Forget having a favourite child – half of Brits confess they have a favourite PARENT, a study has found.
Research revealed four in ten adults get on better with their mum, while one in seven prefer dad’s company.
Children are initially closest to their mum but then 35 per cent swap their allegiance to their dad with him confirming his spot as firm favourite by the age of 13.
But the poll of 2,000 adults found one third then switch sides, becoming closer to mum once again from the age of 20, as they start to navigate into their adult lives.
It also emerged 21 per cent of men would describe themselves as a ‘Mummy’s Boy’ while 22 per of women believe they are a ‘Daddy’s Girl’’.
Parenting expert Siobhan Freegard from ChannelMum.com, which commissioned the research, said: “It’s often assumed that children are always closest to their mum, but this simply isn’t the case.
“As fathers become more hands-on, there are plenty of children and adults who value the bond with dad just as much – and in some cases even more than their relationship with their mum.”
The study also found that different life events can also have an effect on relationships between parents and their offspring, with having a baby more likely to bring them closer to their mum than dad.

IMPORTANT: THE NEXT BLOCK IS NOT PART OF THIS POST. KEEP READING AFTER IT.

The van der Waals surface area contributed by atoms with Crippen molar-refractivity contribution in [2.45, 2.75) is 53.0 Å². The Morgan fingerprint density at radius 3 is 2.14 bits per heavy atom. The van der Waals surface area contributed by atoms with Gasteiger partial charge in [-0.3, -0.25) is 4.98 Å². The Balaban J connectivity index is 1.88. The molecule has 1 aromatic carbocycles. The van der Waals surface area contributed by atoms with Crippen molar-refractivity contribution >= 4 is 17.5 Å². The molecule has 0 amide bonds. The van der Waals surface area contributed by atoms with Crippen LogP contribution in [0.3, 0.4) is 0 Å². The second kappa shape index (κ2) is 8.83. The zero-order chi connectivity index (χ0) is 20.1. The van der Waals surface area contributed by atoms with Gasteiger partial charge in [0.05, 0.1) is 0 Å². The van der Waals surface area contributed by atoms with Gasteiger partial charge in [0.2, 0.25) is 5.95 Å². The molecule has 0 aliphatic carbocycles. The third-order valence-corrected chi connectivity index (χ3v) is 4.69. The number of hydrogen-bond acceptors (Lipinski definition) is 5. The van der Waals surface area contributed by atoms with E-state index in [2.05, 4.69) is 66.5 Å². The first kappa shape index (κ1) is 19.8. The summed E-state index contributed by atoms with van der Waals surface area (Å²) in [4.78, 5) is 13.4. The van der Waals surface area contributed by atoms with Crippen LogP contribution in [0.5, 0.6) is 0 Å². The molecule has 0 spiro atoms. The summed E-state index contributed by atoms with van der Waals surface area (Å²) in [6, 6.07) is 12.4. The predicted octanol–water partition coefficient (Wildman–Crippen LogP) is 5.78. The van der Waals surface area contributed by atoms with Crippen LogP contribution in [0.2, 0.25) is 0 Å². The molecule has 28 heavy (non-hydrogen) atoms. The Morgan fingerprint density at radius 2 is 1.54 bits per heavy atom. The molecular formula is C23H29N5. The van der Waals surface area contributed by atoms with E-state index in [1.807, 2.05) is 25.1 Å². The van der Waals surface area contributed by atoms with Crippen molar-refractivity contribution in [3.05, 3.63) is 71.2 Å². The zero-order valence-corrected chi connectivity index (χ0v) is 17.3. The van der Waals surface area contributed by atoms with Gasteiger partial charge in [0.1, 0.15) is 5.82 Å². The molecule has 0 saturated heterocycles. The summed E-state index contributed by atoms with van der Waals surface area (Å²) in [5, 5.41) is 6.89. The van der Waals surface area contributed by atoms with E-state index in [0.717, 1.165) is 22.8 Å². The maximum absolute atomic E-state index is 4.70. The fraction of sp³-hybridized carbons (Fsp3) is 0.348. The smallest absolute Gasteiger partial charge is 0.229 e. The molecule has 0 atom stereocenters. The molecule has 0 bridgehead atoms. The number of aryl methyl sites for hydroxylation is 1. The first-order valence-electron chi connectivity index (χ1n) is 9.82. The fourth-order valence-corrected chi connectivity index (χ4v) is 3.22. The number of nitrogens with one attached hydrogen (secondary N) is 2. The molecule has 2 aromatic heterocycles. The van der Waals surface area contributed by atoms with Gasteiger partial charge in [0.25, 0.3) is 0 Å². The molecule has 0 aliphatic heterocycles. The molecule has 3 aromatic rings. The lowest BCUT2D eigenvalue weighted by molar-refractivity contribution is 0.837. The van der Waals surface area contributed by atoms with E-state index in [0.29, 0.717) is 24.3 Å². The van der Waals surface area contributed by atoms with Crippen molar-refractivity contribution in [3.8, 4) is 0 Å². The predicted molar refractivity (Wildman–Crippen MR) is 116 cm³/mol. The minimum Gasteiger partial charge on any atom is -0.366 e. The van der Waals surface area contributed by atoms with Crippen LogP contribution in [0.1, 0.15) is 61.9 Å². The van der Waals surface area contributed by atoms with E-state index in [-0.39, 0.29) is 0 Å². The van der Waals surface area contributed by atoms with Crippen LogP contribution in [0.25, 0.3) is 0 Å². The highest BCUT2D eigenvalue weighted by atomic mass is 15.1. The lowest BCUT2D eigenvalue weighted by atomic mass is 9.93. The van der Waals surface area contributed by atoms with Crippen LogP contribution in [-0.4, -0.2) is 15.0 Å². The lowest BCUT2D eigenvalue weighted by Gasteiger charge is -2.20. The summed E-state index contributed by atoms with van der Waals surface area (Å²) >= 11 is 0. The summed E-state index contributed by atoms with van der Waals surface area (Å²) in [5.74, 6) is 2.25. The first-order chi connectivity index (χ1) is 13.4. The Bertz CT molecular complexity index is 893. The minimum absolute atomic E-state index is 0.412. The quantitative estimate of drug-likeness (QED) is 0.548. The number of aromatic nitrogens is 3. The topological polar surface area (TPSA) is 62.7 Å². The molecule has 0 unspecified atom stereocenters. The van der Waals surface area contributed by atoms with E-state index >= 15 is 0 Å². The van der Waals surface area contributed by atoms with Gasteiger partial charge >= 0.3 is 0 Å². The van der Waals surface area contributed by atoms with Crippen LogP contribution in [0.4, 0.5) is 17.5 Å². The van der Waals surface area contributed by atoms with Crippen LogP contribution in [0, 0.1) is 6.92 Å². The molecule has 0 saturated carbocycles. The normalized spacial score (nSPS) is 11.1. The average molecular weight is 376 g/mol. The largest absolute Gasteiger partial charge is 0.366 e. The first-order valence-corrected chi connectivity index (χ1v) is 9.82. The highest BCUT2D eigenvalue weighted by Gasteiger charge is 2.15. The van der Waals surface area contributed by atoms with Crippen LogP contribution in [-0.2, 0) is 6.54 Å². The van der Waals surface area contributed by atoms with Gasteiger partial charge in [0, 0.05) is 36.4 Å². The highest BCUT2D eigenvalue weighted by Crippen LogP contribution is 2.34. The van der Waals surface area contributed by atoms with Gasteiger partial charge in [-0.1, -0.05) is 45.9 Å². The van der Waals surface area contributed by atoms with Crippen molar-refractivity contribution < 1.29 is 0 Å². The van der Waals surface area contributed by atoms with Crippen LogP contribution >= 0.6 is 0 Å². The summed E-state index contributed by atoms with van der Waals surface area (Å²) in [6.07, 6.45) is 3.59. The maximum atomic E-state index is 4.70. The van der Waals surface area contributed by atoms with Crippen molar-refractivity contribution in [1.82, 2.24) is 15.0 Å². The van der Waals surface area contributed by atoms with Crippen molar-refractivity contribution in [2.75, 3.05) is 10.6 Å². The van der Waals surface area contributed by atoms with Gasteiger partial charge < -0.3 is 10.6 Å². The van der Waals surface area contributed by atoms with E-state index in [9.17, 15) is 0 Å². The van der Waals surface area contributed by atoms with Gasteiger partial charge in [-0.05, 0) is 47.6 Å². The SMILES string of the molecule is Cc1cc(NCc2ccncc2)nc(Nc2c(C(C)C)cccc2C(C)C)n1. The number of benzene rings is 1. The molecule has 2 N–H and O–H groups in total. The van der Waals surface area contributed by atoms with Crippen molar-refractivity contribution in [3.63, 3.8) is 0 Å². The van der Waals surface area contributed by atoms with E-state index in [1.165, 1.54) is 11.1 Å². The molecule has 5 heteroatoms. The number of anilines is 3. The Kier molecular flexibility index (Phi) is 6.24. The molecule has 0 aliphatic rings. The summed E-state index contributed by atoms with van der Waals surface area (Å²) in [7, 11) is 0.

Grown-up children also turn to mum over dad when they are moving house, get their first job or get married.
But people feel closer to dad when they learn to drive and are more likely to share a common interest with them as they get older than they are with their mum.
Sons and daughters also feel closer to dad after being taught a new craft or skill by them.
The study also found almost one in five Brits admitted to being jealous of one of their siblings and the relationship they have with their parents.
And of those who are parents, 13 per cent feel jealous of how close their children are to their other parent.
More than four in 10 even admitted to worrying about their children drifting from them as they get older.
The research, carried out via OnePoll, also found that being there for each other no matter what (58 per cent) is the most important factor in a parent and child relationship, followed by being able to talk about anything (58 per cent) and spending quality time together (56 per cent)
Others believe a mutual respect is important (55 per cent) along with giving children the freedom to make their own choices (48 per cent) and forgiving each other when you make mistakes (45 per cent).
A spokesman for ChannelMum.com added: “The relationship you have with your mum and dad will be one of the best and longest of your life.
“While there will be times where it may feel like you don’t always get one, the love a parent has for a child is unconditional and they will always be there for you, no matter what.”